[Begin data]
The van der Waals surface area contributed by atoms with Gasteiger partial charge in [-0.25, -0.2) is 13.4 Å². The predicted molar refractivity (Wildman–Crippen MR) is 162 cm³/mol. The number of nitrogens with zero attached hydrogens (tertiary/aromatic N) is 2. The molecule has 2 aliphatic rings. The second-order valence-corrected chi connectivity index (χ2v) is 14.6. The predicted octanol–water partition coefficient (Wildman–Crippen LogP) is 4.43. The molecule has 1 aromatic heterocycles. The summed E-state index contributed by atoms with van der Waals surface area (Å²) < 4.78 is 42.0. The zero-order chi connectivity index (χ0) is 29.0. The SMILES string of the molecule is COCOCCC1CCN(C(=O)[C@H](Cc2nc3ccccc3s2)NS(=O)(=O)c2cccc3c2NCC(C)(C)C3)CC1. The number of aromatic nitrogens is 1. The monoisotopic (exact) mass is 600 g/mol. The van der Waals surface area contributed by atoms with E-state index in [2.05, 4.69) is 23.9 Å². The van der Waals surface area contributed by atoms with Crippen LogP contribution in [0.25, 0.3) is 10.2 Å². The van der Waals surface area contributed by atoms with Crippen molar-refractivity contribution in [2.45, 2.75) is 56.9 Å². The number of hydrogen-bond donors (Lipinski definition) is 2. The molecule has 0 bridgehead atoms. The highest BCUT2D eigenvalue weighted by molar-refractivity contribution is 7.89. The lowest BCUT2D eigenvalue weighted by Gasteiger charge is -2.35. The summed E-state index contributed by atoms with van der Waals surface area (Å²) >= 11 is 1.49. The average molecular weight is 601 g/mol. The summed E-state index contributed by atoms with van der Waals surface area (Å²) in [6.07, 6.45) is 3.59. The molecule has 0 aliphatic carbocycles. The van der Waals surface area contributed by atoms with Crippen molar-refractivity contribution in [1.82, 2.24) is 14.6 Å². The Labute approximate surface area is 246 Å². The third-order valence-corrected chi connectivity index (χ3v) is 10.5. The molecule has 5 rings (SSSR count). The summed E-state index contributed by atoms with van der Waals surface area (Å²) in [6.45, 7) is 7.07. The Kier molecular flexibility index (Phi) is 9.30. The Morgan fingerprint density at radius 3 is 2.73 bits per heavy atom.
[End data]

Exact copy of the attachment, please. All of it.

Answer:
The van der Waals surface area contributed by atoms with Gasteiger partial charge in [-0.25, -0.2) is 13.4 Å². The predicted molar refractivity (Wildman–Crippen MR) is 162 cm³/mol. The number of nitrogens with zero attached hydrogens (tertiary/aromatic N) is 2. The molecule has 2 aliphatic rings. The second-order valence-corrected chi connectivity index (χ2v) is 14.6. The predicted octanol–water partition coefficient (Wildman–Crippen LogP) is 4.43. The molecule has 1 aromatic heterocycles. The summed E-state index contributed by atoms with van der Waals surface area (Å²) < 4.78 is 42.0. The zero-order chi connectivity index (χ0) is 29.0. The SMILES string of the molecule is COCOCCC1CCN(C(=O)[C@H](Cc2nc3ccccc3s2)NS(=O)(=O)c2cccc3c2NCC(C)(C)C3)CC1. The number of aromatic nitrogens is 1. The monoisotopic (exact) mass is 600 g/mol. The van der Waals surface area contributed by atoms with E-state index in [2.05, 4.69) is 23.9 Å². The van der Waals surface area contributed by atoms with Crippen LogP contribution in [0.25, 0.3) is 10.2 Å². The van der Waals surface area contributed by atoms with Crippen molar-refractivity contribution in [2.45, 2.75) is 56.9 Å². The number of hydrogen-bond donors (Lipinski definition) is 2. The molecule has 0 bridgehead atoms. The highest BCUT2D eigenvalue weighted by molar-refractivity contribution is 7.89. The lowest BCUT2D eigenvalue weighted by Gasteiger charge is -2.35. The summed E-state index contributed by atoms with van der Waals surface area (Å²) >= 11 is 1.49. The average molecular weight is 601 g/mol. The summed E-state index contributed by atoms with van der Waals surface area (Å²) in [6.07, 6.45) is 3.59. The molecule has 0 aliphatic carbocycles. The van der Waals surface area contributed by atoms with Crippen molar-refractivity contribution in [1.82, 2.24) is 14.6 Å². The Labute approximate surface area is 246 Å². The third-order valence-corrected chi connectivity index (χ3v) is 10.5. The molecule has 5 rings (SSSR count). The summed E-state index contributed by atoms with van der Waals surface area (Å²) in [6.45, 7) is 7.07. The Kier molecular flexibility index (Phi) is 9.30. The Morgan fingerprint density at radius 3 is 2.73 bits per heavy atom.